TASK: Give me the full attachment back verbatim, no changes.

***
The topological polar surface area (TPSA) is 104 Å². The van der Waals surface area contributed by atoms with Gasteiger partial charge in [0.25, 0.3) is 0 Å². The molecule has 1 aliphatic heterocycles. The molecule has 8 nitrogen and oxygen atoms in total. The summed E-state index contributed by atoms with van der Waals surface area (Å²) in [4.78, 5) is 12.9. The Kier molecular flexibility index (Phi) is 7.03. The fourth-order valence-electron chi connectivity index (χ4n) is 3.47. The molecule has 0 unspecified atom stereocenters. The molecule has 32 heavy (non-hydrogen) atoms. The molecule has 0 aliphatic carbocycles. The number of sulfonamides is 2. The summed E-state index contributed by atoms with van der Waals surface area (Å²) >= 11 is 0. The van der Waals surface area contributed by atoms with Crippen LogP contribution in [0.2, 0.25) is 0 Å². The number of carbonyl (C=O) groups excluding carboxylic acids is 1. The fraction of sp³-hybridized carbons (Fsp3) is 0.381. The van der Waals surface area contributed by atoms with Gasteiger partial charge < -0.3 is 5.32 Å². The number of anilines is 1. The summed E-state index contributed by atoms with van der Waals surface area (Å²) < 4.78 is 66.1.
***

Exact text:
The topological polar surface area (TPSA) is 104 Å². The van der Waals surface area contributed by atoms with Gasteiger partial charge in [0.25, 0.3) is 0 Å². The molecule has 1 aliphatic heterocycles. The molecule has 8 nitrogen and oxygen atoms in total. The summed E-state index contributed by atoms with van der Waals surface area (Å²) in [4.78, 5) is 12.9. The Kier molecular flexibility index (Phi) is 7.03. The fourth-order valence-electron chi connectivity index (χ4n) is 3.47. The molecule has 0 unspecified atom stereocenters. The molecule has 32 heavy (non-hydrogen) atoms. The molecule has 0 aliphatic carbocycles. The number of sulfonamides is 2. The summed E-state index contributed by atoms with van der Waals surface area (Å²) >= 11 is 0. The van der Waals surface area contributed by atoms with Crippen LogP contribution in [0.2, 0.25) is 0 Å². The number of carbonyl (C=O) groups excluding carboxylic acids is 1. The fraction of sp³-hybridized carbons (Fsp3) is 0.381. The van der Waals surface area contributed by atoms with Gasteiger partial charge < -0.3 is 5.32 Å². The number of anilines is 1. The summed E-state index contributed by atoms with van der Waals surface area (Å²) < 4.78 is 66.1.